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indeed the Presbyterian Party has rallied in the House during the late high blaze of Royalism; and got a Treaty set on foot as we saw, and even got the Eleven brought back again.
Jenner and Ashe are old stagers, having entered Parliament at the beginning. They are frequently seen in public business; assiduous subalterns. Ashe sat afterwards in Oliver's Parliaments.* Of this Ashe I will remember another thing: once, some years ago, when the House was about thanking some Monthly-fast Preacher, Ashe said pertinently, "What is the use of thanking a Preacher who spoke so low that nobody could hear him?"t
Colonel Humphrey Mathews, we are glad to discover,‡ was one of the persons taken in Pembroke Castle by Oliver himself in July last brought along with him, on the march towards Preston, and left, as the other Welsh Prisoners were, at Nottingham ; -out of which most just durance some pragmatical official, Ashe, Jenner, or another, by what order I know not,' has seen good to deliver him; him, 'the desperatest promoter of the Welsh Rebellion amongst them all.' Such is red-tape even in a Heroic Puritanic Age! No wonder the Officers have a sense of it,' amounting even 'to amazement.' Our blood that we have shed in the Quarrel, this you shall account as nothing, since you so please; but these 'manifest witnessings of God, so terrible and so just,'-are they not witnessings of God; are they mere sports of chance? Ye wretched infidel red-tape mortals, what will or can become of you? By and by, if this course hold, it will appear that You are no Parliament;' that you are a nameless unbelieving rabble, with the mere title of Parliament, who must go about your business elsewhither, with soldiers' pikes in your rearward!
* Parliamentary History, xxi., 3. Cromwelliana, pp. 41, 42.
† D'Ewes's Ms., p. 414.
'All the Regiments here have petitioned my Lord General against the Treaty' at Newport, and for Justice and a Settlement of the Kingdom. They desired the Lieutenant-General to recommend their Petition; which he hath done in the Letter following;'—which is of the same date, and goes in the same bag with that to Jenner and Ashe, just given.
For his Excellency the Lord General Fairfax, 'at St. Albans: These. Knottingley, 20th November, 1648.
I find in the Officers of the Regiments a very great sense of the sufferings of this poor Kingdom; and in them all a very great zeal to have impartial Justice done upon offenders. And I must confess I do in all, from my heart, concur with them; and I verily think and am persuaded they are things which God puts into our hearts.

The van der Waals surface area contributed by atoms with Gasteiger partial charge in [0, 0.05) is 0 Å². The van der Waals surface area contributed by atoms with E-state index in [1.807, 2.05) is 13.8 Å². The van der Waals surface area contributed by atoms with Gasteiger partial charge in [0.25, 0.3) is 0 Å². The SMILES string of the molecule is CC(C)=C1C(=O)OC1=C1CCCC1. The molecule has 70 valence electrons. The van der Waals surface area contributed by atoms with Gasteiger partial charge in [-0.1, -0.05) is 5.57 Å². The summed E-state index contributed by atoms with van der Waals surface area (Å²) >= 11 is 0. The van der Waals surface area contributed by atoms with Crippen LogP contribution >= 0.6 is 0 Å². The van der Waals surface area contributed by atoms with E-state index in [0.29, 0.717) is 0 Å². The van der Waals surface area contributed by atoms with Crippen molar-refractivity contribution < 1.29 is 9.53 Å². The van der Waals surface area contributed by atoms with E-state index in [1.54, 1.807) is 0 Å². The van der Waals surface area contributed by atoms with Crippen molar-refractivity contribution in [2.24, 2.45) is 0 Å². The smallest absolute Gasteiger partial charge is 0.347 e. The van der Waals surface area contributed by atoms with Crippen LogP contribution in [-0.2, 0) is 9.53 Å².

I shall not need to offer anything to your Excellency: I know, God teaches you; and that He hath manifested His presence so to you as that you will give glory to Him in the eyes of all the world. I held it my duty, having received these Petitions and Letters, and being 'so' desired by the framers thereof,-to present them to you. The good Lord work His will upon your heart enabling you to it; and the presence of Almighty God go along with you. Thus prays,
Your most humble and faithful servant,
This same day, Monday, 20th November, 1648, the Army from St. Albans, by Colonel Ewer and a Deputation, presents its humble unanimous Remonstrance' to the House; craving that the same be taken into speedy and serious consideration.† It is indeed a most serious Document; tending to the dread Unknown! Whereupon ensue high debates,' Whether we shall take it into consideration? Debates to be resumed this day week. The Army, before this day week, moves up to Windsor;
* Rushworth, vii., 1339.
† Commons Journals, vi., 81; Remonstrance itself in Rushworth, vii.,
will see a little what consideration there is. Newport Treaty is just expiring; Presbyterian Royalism, on the brink of desperate crises, adds still two days of life to it.
THE Army came to Windsor on Saturday, the 25th; on which same day Oliver, from Knottingley, is writing a remarkable Letter, the last of the series, to Hammond in the Isle of Wight, who seems to be in much strait about that Person' and futile Treaty now under his keeping there.
To Colonel Robert Hammond: These.
'Knottingley, near Pontefract,' 25th November, 1648.
No man rejoiceth more to see a line from thee than myself. I know thou hast long been under trial. Thou shalt be no loser by it. All 'things' must work for the best.
Thou desirest to hear of my experiences. I can tell thee: I am such a one as thou didst formerly know, having a body of sin and death; but I thank God, through Jesus Christ our Lord there is no condemnation, though much infirmity; and I wait for the redemption. And in this poor condition I obtain mercy, and sweet consolation through the Spirit. And find abundant cause every day to exalt the Lord, and abase flesh,-and herein I have some exercise.
As to outward dispensations, if we may so call them: we have not been without our share of beholding some remarkable providences, and appearances of the Lord. His presence hath been amongst us, and by the light of His countenance we have prevailed. We are sure, the good will of Him who dwelt in the Bush has shined upon us; and we can humbly say, We know in whom we have believed; who can and will perfect what remaineth, and us also in doing what is well-pleasing in his eyesight.
I find some trouble in your spirit; occasioned first, not only by the continuance of your sad and heavy burden, as you call it, but also' by the dissatisfaction you take at the ways of some good men whom you